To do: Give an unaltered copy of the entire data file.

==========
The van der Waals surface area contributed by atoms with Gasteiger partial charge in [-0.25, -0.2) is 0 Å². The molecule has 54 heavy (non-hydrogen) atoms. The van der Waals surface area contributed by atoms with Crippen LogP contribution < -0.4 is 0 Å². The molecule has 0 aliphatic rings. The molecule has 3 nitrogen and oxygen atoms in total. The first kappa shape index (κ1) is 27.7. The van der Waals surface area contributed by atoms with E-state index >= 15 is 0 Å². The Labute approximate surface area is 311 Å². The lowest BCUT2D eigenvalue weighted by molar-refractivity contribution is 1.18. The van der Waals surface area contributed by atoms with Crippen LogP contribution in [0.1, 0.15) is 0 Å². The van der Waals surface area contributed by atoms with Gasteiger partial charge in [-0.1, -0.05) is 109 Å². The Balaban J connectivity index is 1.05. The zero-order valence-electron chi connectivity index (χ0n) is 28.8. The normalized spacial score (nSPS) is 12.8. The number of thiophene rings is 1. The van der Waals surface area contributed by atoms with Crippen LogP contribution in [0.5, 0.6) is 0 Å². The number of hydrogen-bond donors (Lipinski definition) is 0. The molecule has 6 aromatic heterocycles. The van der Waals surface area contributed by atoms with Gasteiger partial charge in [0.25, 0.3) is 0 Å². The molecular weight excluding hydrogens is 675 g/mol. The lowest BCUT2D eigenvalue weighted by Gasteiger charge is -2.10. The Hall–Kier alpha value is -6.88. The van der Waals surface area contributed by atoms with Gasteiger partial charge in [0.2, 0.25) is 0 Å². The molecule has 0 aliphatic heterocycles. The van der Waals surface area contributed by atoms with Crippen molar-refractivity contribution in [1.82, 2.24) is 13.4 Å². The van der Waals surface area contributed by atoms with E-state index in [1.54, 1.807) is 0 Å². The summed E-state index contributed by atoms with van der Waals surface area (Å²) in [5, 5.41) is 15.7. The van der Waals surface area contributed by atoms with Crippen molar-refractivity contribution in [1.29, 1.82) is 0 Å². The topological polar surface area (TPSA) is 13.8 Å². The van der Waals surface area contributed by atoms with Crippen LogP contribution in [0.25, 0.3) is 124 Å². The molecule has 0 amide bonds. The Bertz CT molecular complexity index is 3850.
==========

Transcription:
The van der Waals surface area contributed by atoms with Gasteiger partial charge in [-0.25, -0.2) is 0 Å². The molecule has 54 heavy (non-hydrogen) atoms. The van der Waals surface area contributed by atoms with Crippen LogP contribution < -0.4 is 0 Å². The molecule has 0 aliphatic rings. The molecule has 3 nitrogen and oxygen atoms in total. The first kappa shape index (κ1) is 27.7. The van der Waals surface area contributed by atoms with E-state index >= 15 is 0 Å². The Labute approximate surface area is 311 Å². The lowest BCUT2D eigenvalue weighted by molar-refractivity contribution is 1.18. The van der Waals surface area contributed by atoms with Crippen LogP contribution in [0.1, 0.15) is 0 Å². The van der Waals surface area contributed by atoms with Gasteiger partial charge in [-0.1, -0.05) is 109 Å². The Balaban J connectivity index is 1.05. The zero-order valence-electron chi connectivity index (χ0n) is 28.8. The normalized spacial score (nSPS) is 12.8. The number of thiophene rings is 1. The van der Waals surface area contributed by atoms with Crippen LogP contribution in [0.5, 0.6) is 0 Å². The number of hydrogen-bond donors (Lipinski definition) is 0. The molecule has 6 aromatic heterocycles. The van der Waals surface area contributed by atoms with Gasteiger partial charge in [0.25, 0.3) is 0 Å². The molecular weight excluding hydrogens is 675 g/mol. The lowest BCUT2D eigenvalue weighted by Gasteiger charge is -2.10. The Hall–Kier alpha value is -6.88. The van der Waals surface area contributed by atoms with Gasteiger partial charge in [0.2, 0.25) is 0 Å². The molecule has 0 aliphatic heterocycles. The van der Waals surface area contributed by atoms with Crippen molar-refractivity contribution in [1.82, 2.24) is 13.4 Å². The van der Waals surface area contributed by atoms with E-state index in [1.54, 1.807) is 0 Å². The summed E-state index contributed by atoms with van der Waals surface area (Å²) in [5, 5.41) is 15.7. The van der Waals surface area contributed by atoms with Crippen molar-refractivity contribution in [1.29, 1.82) is 0 Å². The topological polar surface area (TPSA) is 13.8 Å². The van der Waals surface area contributed by atoms with Crippen LogP contribution in [0.25, 0.3) is 124 Å². The molecule has 0 amide bonds. The Bertz CT molecular complexity index is 3850.